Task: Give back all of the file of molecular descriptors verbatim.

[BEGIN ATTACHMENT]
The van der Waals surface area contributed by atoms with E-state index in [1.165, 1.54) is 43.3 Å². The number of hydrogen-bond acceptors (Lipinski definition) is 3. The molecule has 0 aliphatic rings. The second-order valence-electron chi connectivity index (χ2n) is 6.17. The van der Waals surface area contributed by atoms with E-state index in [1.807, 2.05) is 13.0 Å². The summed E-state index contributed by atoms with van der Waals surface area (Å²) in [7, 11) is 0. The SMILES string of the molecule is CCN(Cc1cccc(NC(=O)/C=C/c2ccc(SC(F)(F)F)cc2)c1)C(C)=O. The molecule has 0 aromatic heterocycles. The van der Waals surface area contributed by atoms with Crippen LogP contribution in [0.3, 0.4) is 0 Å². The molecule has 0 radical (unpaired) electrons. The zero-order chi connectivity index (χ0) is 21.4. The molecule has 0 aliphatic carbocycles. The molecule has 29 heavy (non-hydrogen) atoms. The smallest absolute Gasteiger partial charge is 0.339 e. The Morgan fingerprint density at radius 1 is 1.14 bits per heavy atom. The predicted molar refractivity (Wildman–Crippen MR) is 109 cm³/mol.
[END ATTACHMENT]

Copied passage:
The van der Waals surface area contributed by atoms with E-state index in [1.165, 1.54) is 43.3 Å². The number of hydrogen-bond acceptors (Lipinski definition) is 3. The molecule has 0 aliphatic rings. The second-order valence-electron chi connectivity index (χ2n) is 6.17. The van der Waals surface area contributed by atoms with E-state index in [1.807, 2.05) is 13.0 Å². The summed E-state index contributed by atoms with van der Waals surface area (Å²) in [7, 11) is 0. The SMILES string of the molecule is CCN(Cc1cccc(NC(=O)/C=C/c2ccc(SC(F)(F)F)cc2)c1)C(C)=O. The molecule has 0 aromatic heterocycles. The van der Waals surface area contributed by atoms with Crippen LogP contribution in [0.3, 0.4) is 0 Å². The molecule has 0 radical (unpaired) electrons. The zero-order chi connectivity index (χ0) is 21.4. The molecule has 0 aliphatic carbocycles. The molecule has 29 heavy (non-hydrogen) atoms. The smallest absolute Gasteiger partial charge is 0.339 e. The Morgan fingerprint density at radius 1 is 1.14 bits per heavy atom. The predicted molar refractivity (Wildman–Crippen MR) is 109 cm³/mol.